After all you’ve taught the kids about inheritance, teaching pedigrees should be a piece of cake, right? Give them a chart, look at the colored in squares or circles, and determine the inheritance pattern. And now you have yourself a nice little pedigree lesson. Easy, right?! Well, not exactly, which is why I’ve decided to share some tips to teach pedigrees.
When it comes to pedigrees, it’s only as hard (or easy) as you make it. My mantra when it comes to teaching pedigrees is this: these kids, statistically speaking, are not going to become genetic disease counselors any time soon. However, pedigrees can be a GREAT tool for critical thinking and showing understanding. Making them TOO easy, means you might miss out on the critical thinking component, but making them TOO hard just leads to mental blocks and frustration. Pedigree lessons require a balance.
3 4 easy tips for teaching pedigrees in your classroom:
1. Pedigrees are useless if your students can’t decipher the chart. It’s all hieroglyphics to them at first. Don’t rush through the Roman numerals, the numbers, and the shapes. Make sure your kids know how to find, for example “individual I-5”, and that they can tell you individual I-5’s relationship to individual III-7, before moving on to the inheritance patterns.
2. You don’t need to necessarily introduce carriers right away. Sometimes, the more shapes and shades that are coming at them at once will lead to more confusion down the road. I start with the easiest: dominant vs recessive autosomal pedigrees. Once kids have a solid grasp on this, we then work together to find any heterozygous individuals in an autosomal recessive pedigree and expand on it from there.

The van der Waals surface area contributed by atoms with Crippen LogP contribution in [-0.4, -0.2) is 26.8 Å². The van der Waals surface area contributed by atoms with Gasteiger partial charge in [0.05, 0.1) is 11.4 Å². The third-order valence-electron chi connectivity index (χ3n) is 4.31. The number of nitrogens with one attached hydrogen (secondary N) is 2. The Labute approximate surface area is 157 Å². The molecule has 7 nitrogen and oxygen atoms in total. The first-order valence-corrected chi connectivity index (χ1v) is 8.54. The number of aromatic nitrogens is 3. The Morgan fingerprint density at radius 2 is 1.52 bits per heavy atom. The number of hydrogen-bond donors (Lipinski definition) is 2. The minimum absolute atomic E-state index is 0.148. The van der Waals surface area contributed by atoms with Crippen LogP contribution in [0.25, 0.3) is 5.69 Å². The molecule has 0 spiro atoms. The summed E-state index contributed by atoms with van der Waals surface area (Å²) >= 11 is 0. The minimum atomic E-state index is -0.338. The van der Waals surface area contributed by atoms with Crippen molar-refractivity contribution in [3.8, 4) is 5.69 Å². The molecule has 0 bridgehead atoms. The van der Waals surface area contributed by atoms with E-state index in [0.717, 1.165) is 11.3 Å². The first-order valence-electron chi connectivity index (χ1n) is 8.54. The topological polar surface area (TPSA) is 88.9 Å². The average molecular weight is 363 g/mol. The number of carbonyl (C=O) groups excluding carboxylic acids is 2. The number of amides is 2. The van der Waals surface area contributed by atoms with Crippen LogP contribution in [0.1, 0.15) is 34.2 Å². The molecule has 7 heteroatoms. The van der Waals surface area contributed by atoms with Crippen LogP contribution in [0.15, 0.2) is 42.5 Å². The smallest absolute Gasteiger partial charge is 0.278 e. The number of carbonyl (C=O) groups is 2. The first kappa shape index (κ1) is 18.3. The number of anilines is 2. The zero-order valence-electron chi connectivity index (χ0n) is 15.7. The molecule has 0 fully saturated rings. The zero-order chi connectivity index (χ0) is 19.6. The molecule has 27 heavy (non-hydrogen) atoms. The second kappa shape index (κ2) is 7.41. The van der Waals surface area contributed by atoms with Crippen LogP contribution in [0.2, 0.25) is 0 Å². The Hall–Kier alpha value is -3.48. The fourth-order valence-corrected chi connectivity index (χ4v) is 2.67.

3. Pedigrees are a great tool for students to navigate critical thinking skills. If the pedigrees are too complicated, this can prohibit some productive thought flow, and lead to frustration. I’d recommend keeping pedigrees simple, and you can add more difficult ones as you go, or as bonus work. For example, if YOU have trouble deciphering between autosomal recessive and X linked recessive on a pedigree, your students probably will, too. Trash it and use a simpler pedigree. Which brings me to number 4…
4. X linked recessive and autosomal recessive can be VERY similar. To help students navigate this, you could give them the pattern of inheritance, and have them explain WHY it’s this pattern. This is a more effective way of testing their understanding when teaching pedigrees.
Pedigrees, though they seem simple, can sometimes be deceiving! To help with this, I’ve created a Pedigree Cheat Sheet that students can use as they navigate pedigrees. Download it below:
and if you are looking for some pedigree materials you can use in your classroom, check out my Pedigree Activity Mini Unit!